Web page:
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Football

Notre Dame looks ahead to first road game of season against BC

| Thursday, September 14, 2017

Ahead of their first road trip of the season, Notre Dame players discussed Boston College and how they intended to bounce back from a defeat to Georgia.

The Eagles (1-1) scraped past Northern Illinois before a 34-10 defeat to Wake Forest, but have earned a reputation for tough performances against the Irish (1-1). When the teams last met in 2015, a then-9-1 Irish team defeated a 3-7 Eagles squad 19-16. The Irish hold a 14-9 all-time record in the series, with Eagles victories over a No. 1 Irish team in 1993 and a No. 4 Irish team in 2002 among the most memorable moments in the series. Irish senior offensive lineman Sam Mustipher said he expects a good game.

Senior linebacker Drue Tranquill goes in for a tackle during Notre Dame’s 20-19 loss to Georgia on Saturday at Notre Dame Stadium.Eddie Griesedieck | The Observer

Senior linebacker Drue Tranquill goes in for a tackle during Notre Dame’s 20-19 loss to Georgia on Saturday at Notre Dame Stadium.

“I expect for it to be an aggressive game,” Mustipher said. “They’re smart, tough guys. I’m sure they’re preparing hard for this game. We’ll just have to play tough, execute and try not to make any mistakes.”

Irish senior safety Drue Tranquill said he knew Boston College has made a habit of playing their best football against the Irish and expects more of the same.

“I think they’re a tough football team, a team that loves to play Notre Dame their absolute best and gives Notre Dame everything they can handle every time they come out,” Tranquill said. “So I expect a tough, physical football game. I expect them to come in, probably a little trickeration on offense. Probably want to establish the run game. They are going to play physically defensively.”

Although the Eagles are mostly regarded as a defensively-minded team, Tranquill noted that freshman quarterback Anthony Brown could pose a threat to the Irish due to his ability to both pass and run the ball.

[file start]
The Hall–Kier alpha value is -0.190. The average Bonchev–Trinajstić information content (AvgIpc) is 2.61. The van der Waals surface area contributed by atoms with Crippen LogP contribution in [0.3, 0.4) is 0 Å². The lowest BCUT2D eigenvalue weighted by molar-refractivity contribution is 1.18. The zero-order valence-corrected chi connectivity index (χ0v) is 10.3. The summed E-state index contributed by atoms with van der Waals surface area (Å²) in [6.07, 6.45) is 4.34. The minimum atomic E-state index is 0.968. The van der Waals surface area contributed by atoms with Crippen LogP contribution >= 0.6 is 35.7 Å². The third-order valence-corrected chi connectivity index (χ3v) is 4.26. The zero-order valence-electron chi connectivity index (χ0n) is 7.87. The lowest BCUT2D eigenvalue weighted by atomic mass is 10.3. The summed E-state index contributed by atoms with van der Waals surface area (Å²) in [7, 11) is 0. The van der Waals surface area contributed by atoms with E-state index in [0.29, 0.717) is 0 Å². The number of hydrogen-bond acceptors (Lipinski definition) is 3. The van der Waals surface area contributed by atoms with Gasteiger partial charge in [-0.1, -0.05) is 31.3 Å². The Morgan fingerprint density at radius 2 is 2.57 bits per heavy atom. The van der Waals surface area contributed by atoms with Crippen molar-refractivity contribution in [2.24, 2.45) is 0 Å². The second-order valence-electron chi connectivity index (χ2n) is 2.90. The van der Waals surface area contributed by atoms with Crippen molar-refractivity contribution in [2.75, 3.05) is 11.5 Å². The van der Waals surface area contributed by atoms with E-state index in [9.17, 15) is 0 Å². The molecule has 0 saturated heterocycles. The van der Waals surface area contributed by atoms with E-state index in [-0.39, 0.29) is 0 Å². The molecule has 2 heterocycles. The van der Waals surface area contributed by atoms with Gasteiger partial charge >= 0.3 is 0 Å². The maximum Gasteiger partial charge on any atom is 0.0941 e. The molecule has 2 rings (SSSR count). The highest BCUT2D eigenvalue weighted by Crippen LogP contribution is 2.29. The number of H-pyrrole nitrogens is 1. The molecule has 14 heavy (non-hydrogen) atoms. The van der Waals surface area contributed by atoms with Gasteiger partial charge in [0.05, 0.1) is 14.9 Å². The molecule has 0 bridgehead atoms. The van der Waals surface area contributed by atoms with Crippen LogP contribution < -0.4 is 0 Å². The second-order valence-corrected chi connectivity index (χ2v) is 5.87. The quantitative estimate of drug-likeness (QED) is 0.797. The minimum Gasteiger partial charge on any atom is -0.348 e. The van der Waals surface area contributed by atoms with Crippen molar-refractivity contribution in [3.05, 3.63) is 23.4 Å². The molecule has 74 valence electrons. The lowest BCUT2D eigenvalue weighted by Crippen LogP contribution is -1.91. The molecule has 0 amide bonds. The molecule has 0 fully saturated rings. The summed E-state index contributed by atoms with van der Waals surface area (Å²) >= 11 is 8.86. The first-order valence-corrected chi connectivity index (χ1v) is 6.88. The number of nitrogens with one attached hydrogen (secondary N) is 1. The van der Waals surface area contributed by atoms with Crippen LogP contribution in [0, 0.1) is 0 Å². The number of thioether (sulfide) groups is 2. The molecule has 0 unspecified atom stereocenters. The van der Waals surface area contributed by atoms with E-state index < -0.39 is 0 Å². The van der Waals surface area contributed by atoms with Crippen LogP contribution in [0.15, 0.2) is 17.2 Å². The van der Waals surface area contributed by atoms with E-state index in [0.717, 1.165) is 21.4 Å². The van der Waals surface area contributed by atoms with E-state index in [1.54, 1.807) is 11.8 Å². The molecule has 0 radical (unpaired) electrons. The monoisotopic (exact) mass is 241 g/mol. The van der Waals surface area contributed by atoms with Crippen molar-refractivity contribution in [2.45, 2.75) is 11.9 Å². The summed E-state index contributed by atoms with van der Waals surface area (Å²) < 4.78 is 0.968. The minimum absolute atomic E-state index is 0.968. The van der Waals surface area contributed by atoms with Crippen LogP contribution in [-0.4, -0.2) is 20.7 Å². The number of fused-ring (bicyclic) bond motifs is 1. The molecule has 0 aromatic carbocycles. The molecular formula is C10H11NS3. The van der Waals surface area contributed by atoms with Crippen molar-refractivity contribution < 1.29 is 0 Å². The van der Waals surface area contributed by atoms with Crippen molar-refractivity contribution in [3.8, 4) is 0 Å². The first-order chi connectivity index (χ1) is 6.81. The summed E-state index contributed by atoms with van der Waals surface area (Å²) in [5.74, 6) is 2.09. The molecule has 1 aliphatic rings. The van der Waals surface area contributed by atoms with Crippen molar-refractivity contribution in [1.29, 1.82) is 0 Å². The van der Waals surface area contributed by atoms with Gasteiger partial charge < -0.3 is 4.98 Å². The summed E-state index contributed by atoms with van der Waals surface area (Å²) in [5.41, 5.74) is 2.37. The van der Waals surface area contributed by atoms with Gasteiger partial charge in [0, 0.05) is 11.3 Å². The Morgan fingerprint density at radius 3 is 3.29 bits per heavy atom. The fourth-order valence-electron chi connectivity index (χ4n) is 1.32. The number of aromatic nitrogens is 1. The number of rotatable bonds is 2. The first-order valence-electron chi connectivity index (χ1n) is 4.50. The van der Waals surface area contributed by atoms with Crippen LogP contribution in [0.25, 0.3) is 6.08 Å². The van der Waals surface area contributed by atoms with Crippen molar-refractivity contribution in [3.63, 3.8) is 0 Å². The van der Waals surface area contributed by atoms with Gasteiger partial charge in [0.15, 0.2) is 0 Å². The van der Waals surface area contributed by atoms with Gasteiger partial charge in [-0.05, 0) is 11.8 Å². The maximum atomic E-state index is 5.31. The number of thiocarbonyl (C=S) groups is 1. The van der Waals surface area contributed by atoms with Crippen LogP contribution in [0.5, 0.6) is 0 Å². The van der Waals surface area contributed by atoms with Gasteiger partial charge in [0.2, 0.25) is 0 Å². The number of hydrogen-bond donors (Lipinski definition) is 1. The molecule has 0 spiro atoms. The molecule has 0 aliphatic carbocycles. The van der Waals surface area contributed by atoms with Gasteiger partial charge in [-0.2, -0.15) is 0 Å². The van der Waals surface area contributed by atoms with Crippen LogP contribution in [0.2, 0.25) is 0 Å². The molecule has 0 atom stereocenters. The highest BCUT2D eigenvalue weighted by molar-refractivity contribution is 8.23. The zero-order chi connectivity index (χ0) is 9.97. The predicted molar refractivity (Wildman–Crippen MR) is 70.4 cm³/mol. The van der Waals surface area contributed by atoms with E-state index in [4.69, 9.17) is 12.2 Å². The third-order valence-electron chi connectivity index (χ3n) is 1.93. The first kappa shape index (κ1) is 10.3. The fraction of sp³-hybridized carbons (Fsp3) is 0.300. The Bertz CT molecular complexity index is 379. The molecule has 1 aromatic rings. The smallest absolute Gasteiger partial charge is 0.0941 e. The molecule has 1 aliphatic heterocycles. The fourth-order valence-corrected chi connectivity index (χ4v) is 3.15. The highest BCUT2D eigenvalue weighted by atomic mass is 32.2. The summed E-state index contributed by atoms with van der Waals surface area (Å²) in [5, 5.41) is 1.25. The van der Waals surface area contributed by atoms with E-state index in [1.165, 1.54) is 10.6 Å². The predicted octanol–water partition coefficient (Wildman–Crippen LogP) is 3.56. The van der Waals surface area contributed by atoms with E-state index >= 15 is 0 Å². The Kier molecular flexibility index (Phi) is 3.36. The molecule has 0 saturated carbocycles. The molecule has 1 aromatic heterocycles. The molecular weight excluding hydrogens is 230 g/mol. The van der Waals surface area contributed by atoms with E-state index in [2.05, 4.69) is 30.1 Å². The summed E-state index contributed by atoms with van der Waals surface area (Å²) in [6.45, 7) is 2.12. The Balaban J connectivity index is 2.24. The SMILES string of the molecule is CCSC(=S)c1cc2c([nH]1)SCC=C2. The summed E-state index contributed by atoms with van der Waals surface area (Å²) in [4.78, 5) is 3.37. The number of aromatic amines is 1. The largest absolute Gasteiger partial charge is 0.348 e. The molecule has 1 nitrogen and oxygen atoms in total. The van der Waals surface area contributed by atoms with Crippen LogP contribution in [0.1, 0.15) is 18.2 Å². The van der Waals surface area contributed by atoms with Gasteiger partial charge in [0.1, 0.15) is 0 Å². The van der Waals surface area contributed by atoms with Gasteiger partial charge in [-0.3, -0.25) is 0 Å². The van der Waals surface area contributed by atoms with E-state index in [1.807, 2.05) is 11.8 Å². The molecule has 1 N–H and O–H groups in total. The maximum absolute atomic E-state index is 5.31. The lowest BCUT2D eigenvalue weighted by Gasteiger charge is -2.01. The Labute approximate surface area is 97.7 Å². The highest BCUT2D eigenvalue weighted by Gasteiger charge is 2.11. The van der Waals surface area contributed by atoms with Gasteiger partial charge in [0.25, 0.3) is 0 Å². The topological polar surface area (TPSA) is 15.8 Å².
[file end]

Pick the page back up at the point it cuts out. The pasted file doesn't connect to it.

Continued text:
“I think he provides a little bit of dual-threat,” Tranquill said. “I think he’s composed. I think he puts the ball up a little — how do I want to say this. Last week, he had the turnovers; I think his coaching staff will make adjustments and put him in better positions to make plays this week.

“… And so I expect him to come back and bounce back, poised, and play within their offense. I think their coaching staff will do a good job of establishing balance for him and allowing him to be successful.”

With the Irish playing on the road for the first time this season, Mustipher said there will be some extra adjustment for the younger players facing the Eagles.

“I think we’re progressing well,” he said. “Obviously when you go on the road you have to tell the young guys some things, tell them, ‘here’s how we do things,’ explain the schedule and where they need to be and to be there on time. While we’re here, we’re just trying to get everything we need to done.”

Offensive Line

The Irish offensive line struggled against Georgia on Saturday, giving up three sacks and gaining less than two yards per rush. Mustipher said the unit has been improving but hasn’t been over-concentrating on the Georgia defeat.

“There’s obviously a lot of things we need to improve, things we’ve been working on all year that we’ll just continue to improve as we go on,” Mustipher said. “But going onto this week, we’re just focusing on BC, the defenses they run, their front seven guys and the looks that they give us.”

Graduate student offensive tackle Mike McGlinchey echoed Mustipher’s sentiments, and said he believed moving on quickly from poor games could help the team avoid last year’s pitfalls.

“Well, I think that’s where we screwed up last year in the fact that we tried to do too much. I think that. I talked with Coach Hiestand about it all the time,” McGlinchey said. “When you mess up a play or when you mess up a game as a team, you wind up on the losing side of things; it’s normally just a couple small things here and there that you’ve got to alter. Where we’re going to be a lot different is we’re not going to go into panic mode.

“We’re not going to go into anything that’s too drastic because we know we are a good football team. We’ve got a lot of talented players and a lot of great leaders, and we’re going to just be as consistent as we can, as possible, to get our jobs done and to eliminate the mistakes that were made.”

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About Daniel O'Boyle

Daniel O'Boyle is a senior sports writer living in Alumni Hall, majoring in Political Science. He is currently on the Notre Dame Women's Basketball, Men's Tennis and Women's Soccer beats. Originally from Belfast, Northern Ireland, Daniel spends most of his free time attempting to keep up with second-flight English soccer and his beloved Reading FC. He believes Lonzo Ball is the greatest basketball player of all time.

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